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District Court of Appeal, Second District, Division 2, California.

The PEOPLE of the State of California, Plaintiff and Respondent, v. James McCOTTRY, Defendant and Appellant.

Cr. 7897.

Decided: July 19, 1962

Dan O'Neill and Cornell Ridley, Los Angeles, for appellant. Stanley Mosk, Atty. Gen., William E. James, Asst. Atty. Gen., Edmond B. Mamer, Deputy Atty. Gen., for respondent.

Defendant was convicted of violating section 11530 of the Health and Safety Code (possession of marijuana). He has appealed from the judgment and sentence and from the denial of his motion for a new trial.

Officer Richard Hill of the Los Angeles Police Department, Narcotics Division, was present when his partner, Sergeant Archibald, received a telephone call. After the call was completed, Archibald told Hill that the person with whom he had been talking informed him that defendant had marijuana in his possession, that he had brought it back from Tia Juana in a blue 1960 Cadillac coupe de ville. The person who gave Archibald this information did not give the officer his name. The informer also gave the officer: (1) the license number of the car, and (2) a physical description of the defendant. A license check disclosed that the car was registered to defendant at a certain address. When the officers went to that address they found that defendant had lived there for some time but had moved a couple of months previously. They also learned that defendant worked at the Santa Anita race track. A few days later a check of the records at the race track indicated that defendant was employed there as a maintenance man and lived at 4027 Country Club Drive. Officer Hill checked the police records annd discovered a picture of defendant which verified the name and description they had received from the telephonic informer.

That evening Hill and his partner went to the address at 4027 County Club Drive. Upon searching the surrounding area, they found the Cadillac, which matched the description and license number which they had previously received, parked approximately half a block away. The officers then went to the front portion of the single family residence at the above address. Adjacent to the door was a long window which extended from the ceiling to the floor. The shades did not reach to the bottom of the window. The officer looked through this unobstructed portion of the window into what appeared to be the front room and observed a man meeting the description of defendant lying on a couch. The television was on and a female was in the far corner of the room. The officers had neither a search warrant nor a warrant for defendant's arrest.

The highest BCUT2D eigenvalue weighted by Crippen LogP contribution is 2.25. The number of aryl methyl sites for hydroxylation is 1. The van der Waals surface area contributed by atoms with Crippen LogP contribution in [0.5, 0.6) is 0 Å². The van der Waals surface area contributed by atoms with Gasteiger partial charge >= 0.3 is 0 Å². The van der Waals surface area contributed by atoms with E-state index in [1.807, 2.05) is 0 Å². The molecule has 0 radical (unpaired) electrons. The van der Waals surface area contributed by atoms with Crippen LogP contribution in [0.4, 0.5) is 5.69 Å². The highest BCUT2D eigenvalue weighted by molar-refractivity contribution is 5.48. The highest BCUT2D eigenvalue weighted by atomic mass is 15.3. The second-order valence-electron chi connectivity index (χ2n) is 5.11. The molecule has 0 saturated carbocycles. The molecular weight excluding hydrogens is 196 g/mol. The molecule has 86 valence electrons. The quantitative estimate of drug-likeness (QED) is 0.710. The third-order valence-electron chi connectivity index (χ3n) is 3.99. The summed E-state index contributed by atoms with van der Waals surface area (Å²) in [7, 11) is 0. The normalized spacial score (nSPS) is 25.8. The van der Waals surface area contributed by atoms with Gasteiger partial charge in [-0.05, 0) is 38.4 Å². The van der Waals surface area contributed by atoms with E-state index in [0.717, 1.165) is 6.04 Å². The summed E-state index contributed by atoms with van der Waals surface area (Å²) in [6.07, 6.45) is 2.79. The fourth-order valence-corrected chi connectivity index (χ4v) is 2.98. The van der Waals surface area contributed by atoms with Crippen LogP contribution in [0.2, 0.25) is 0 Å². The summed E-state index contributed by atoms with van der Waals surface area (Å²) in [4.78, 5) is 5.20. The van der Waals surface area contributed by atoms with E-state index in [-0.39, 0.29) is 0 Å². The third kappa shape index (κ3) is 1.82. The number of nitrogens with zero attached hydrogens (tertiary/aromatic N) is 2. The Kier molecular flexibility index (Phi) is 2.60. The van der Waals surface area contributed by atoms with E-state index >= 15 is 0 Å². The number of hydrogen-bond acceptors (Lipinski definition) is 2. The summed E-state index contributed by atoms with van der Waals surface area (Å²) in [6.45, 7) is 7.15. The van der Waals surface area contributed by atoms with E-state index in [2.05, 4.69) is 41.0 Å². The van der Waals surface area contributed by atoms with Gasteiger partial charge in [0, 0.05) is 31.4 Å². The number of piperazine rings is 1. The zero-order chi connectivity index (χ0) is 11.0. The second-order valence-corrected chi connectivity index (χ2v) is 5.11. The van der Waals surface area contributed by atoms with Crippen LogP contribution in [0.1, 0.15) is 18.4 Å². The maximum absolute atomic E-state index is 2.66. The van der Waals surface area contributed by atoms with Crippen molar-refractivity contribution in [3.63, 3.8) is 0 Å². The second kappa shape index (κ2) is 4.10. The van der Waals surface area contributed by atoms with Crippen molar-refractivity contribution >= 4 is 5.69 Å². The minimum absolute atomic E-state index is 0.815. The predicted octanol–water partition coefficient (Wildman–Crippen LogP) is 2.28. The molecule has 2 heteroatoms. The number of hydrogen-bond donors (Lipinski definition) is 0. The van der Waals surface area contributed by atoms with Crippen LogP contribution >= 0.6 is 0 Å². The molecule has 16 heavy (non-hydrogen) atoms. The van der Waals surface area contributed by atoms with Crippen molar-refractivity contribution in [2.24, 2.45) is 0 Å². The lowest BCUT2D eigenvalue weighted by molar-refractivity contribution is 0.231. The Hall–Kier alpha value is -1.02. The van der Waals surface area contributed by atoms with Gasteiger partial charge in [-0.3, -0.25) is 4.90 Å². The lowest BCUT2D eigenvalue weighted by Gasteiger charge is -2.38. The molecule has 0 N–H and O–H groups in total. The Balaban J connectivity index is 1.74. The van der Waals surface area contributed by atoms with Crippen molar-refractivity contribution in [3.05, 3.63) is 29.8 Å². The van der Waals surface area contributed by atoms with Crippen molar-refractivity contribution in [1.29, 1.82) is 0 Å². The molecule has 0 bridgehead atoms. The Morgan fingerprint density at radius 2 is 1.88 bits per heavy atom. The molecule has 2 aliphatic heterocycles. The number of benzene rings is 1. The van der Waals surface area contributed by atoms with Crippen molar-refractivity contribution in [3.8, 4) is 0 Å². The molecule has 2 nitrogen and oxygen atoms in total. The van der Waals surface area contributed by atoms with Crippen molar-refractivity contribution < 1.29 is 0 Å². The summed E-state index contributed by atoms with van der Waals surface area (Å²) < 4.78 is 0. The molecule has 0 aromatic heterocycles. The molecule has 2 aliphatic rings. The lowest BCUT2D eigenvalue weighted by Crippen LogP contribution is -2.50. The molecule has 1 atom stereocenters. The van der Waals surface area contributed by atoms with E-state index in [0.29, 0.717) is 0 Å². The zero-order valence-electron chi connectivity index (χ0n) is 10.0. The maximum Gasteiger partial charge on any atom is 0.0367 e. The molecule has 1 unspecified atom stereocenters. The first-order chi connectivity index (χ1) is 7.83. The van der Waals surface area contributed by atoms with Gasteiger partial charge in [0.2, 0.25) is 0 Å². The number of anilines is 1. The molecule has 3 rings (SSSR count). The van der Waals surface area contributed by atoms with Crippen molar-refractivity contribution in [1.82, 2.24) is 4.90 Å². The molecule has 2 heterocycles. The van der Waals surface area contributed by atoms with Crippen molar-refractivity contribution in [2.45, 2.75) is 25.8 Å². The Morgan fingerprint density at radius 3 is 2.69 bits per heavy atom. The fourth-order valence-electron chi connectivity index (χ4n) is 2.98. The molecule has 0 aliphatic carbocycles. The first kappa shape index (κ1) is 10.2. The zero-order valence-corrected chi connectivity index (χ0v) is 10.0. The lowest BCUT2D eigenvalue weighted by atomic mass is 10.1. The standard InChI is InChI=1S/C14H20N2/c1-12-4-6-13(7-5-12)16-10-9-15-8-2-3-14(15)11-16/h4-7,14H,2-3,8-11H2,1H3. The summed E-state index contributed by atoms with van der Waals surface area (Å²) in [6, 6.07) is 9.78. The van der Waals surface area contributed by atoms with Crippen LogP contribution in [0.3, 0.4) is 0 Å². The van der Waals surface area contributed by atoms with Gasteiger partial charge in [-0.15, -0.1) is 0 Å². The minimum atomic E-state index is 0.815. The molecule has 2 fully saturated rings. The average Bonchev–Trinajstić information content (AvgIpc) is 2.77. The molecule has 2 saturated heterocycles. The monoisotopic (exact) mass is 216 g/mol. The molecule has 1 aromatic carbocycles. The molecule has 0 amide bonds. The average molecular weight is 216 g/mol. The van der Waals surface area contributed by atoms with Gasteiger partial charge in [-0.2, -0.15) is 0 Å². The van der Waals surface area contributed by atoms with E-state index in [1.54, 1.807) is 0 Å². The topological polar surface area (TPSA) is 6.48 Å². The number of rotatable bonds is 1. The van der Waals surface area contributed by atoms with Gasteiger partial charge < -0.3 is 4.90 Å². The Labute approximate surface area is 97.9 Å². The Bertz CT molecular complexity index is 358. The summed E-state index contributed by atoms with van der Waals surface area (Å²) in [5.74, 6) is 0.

Officer Hill knocked on the front door. Defendant came to the door and opened it. Hill showed him his identification and stated that they were ‘police officers'. At this point defendant tried to push the door shut. Hill and his partner pushed against the door and prevented defendant from pushing it shut; and in fact succeeded in pushing it open. Hill then observed defendant going toward a small table next to the couch on which he had been lying. Defendant grabbed something and made a motion with his right hand to his mouth. At this point the officers entered the front room and attempted to restrain defendant from swallowing whatever it was he had in his mouth. He was told to spit and he spat out some shreds of tobacco. At this time Hill observed a paper-wrapped cigarette about an inch and a quarter in length, which resembled a partially burned marijuana cigarette, in an ash tray on the table. Officer Hill took possession of this ‘roach’ which, upon scientific examination, was found to contain marijuana. Hill showed this ‘roach’ to defendant while still in the house. Defendant stated that he did not know what it was or how it got there.

While in the police car on the way to the Central Police station, Officer Hill, in the presence of Sergeant Archibald, further interrogated defendant about the marijuana ‘roach’. Defendant stated that he had never peddled marijuana, that what marijuana he might have was for his own use, and that he had picked up half a can of marijuana approximately a week prior to that time. Elizabeth Greer, who resided in and owned the house in which defendant was arrested, testified that she had a teen age by who was part of a group of singers who were in and out of her house.